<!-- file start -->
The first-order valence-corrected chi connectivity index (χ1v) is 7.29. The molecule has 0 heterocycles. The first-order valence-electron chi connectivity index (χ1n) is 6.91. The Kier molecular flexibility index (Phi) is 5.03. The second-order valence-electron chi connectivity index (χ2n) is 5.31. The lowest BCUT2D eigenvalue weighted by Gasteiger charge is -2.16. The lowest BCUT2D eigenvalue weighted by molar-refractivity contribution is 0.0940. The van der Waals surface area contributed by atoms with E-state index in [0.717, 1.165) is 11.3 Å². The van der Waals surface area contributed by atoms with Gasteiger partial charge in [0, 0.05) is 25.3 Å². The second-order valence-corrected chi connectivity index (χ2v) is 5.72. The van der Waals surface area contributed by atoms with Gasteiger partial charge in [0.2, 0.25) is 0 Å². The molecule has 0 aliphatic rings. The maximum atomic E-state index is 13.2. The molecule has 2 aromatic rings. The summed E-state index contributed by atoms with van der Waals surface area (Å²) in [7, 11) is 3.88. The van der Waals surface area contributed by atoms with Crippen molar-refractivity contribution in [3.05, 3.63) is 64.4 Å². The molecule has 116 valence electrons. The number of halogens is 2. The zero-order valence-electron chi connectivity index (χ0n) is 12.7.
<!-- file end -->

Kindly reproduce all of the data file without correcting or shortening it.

The first-order valence-corrected chi connectivity index (χ1v) is 7.29. The molecule has 0 heterocycles. The first-order valence-electron chi connectivity index (χ1n) is 6.91. The Kier molecular flexibility index (Phi) is 5.03. The second-order valence-electron chi connectivity index (χ2n) is 5.31. The lowest BCUT2D eigenvalue weighted by Gasteiger charge is -2.16. The lowest BCUT2D eigenvalue weighted by molar-refractivity contribution is 0.0940. The van der Waals surface area contributed by atoms with E-state index in [0.717, 1.165) is 11.3 Å². The van der Waals surface area contributed by atoms with Gasteiger partial charge in [0, 0.05) is 25.3 Å². The second-order valence-corrected chi connectivity index (χ2v) is 5.72. The van der Waals surface area contributed by atoms with Gasteiger partial charge in [0.2, 0.25) is 0 Å². The molecule has 0 aliphatic rings. The maximum atomic E-state index is 13.2. The molecule has 2 aromatic rings. The summed E-state index contributed by atoms with van der Waals surface area (Å²) in [7, 11) is 3.88. The van der Waals surface area contributed by atoms with Crippen molar-refractivity contribution in [3.05, 3.63) is 64.4 Å². The molecule has 116 valence electrons. The number of halogens is 2. The zero-order valence-electron chi connectivity index (χ0n) is 12.7.